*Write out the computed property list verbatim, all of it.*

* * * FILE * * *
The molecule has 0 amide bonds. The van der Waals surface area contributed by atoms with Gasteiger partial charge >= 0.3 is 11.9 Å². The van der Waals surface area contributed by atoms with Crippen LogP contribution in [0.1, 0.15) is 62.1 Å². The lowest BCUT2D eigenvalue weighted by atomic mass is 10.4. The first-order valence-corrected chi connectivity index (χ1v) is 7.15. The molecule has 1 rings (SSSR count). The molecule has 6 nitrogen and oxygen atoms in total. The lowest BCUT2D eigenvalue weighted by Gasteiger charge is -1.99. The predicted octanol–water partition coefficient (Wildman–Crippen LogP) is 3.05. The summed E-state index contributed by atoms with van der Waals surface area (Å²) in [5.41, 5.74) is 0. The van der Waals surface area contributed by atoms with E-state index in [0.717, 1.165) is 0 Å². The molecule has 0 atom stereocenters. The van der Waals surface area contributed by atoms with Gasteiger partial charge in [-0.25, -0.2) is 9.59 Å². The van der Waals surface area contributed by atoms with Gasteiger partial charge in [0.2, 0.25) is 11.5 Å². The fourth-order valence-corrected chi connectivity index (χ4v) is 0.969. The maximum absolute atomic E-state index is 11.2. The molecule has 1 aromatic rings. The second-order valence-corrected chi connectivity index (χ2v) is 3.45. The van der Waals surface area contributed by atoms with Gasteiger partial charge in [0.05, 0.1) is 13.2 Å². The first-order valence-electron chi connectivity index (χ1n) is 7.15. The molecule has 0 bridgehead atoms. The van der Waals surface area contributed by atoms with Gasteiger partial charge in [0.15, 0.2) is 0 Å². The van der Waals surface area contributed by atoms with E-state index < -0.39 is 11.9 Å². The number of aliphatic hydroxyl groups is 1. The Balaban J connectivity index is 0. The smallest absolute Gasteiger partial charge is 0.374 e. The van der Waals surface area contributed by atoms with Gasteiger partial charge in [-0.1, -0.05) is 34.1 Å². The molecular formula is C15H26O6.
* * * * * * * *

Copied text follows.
The molecule has 0 amide bonds. The van der Waals surface area contributed by atoms with Gasteiger partial charge >= 0.3 is 11.9 Å². The van der Waals surface area contributed by atoms with Crippen LogP contribution in [0.1, 0.15) is 62.1 Å². The lowest BCUT2D eigenvalue weighted by atomic mass is 10.4. The first-order valence-corrected chi connectivity index (χ1v) is 7.15. The molecule has 1 rings (SSSR count). The molecule has 6 nitrogen and oxygen atoms in total. The lowest BCUT2D eigenvalue weighted by Gasteiger charge is -1.99. The predicted octanol–water partition coefficient (Wildman–Crippen LogP) is 3.05. The summed E-state index contributed by atoms with van der Waals surface area (Å²) in [5.41, 5.74) is 0. The van der Waals surface area contributed by atoms with E-state index in [0.717, 1.165) is 0 Å². The molecule has 0 atom stereocenters. The van der Waals surface area contributed by atoms with Gasteiger partial charge in [-0.25, -0.2) is 9.59 Å². The van der Waals surface area contributed by atoms with Gasteiger partial charge in [0.2, 0.25) is 11.5 Å². The fourth-order valence-corrected chi connectivity index (χ4v) is 0.969. The maximum absolute atomic E-state index is 11.2. The molecule has 1 aromatic rings. The second-order valence-corrected chi connectivity index (χ2v) is 3.45. The van der Waals surface area contributed by atoms with Gasteiger partial charge in [0.05, 0.1) is 13.2 Å². The first-order valence-electron chi connectivity index (χ1n) is 7.15. The molecule has 0 bridgehead atoms. The van der Waals surface area contributed by atoms with Gasteiger partial charge in [0.15, 0.2) is 0 Å². The van der Waals surface area contributed by atoms with E-state index < -0.39 is 11.9 Å². The number of aliphatic hydroxyl groups is 1. The Balaban J connectivity index is 0. The smallest absolute Gasteiger partial charge is 0.374 e. The van der Waals surface area contributed by atoms with Gasteiger partial charge in [-0.1, -0.05) is 34.1 Å². The molecular formula is C15H26O6.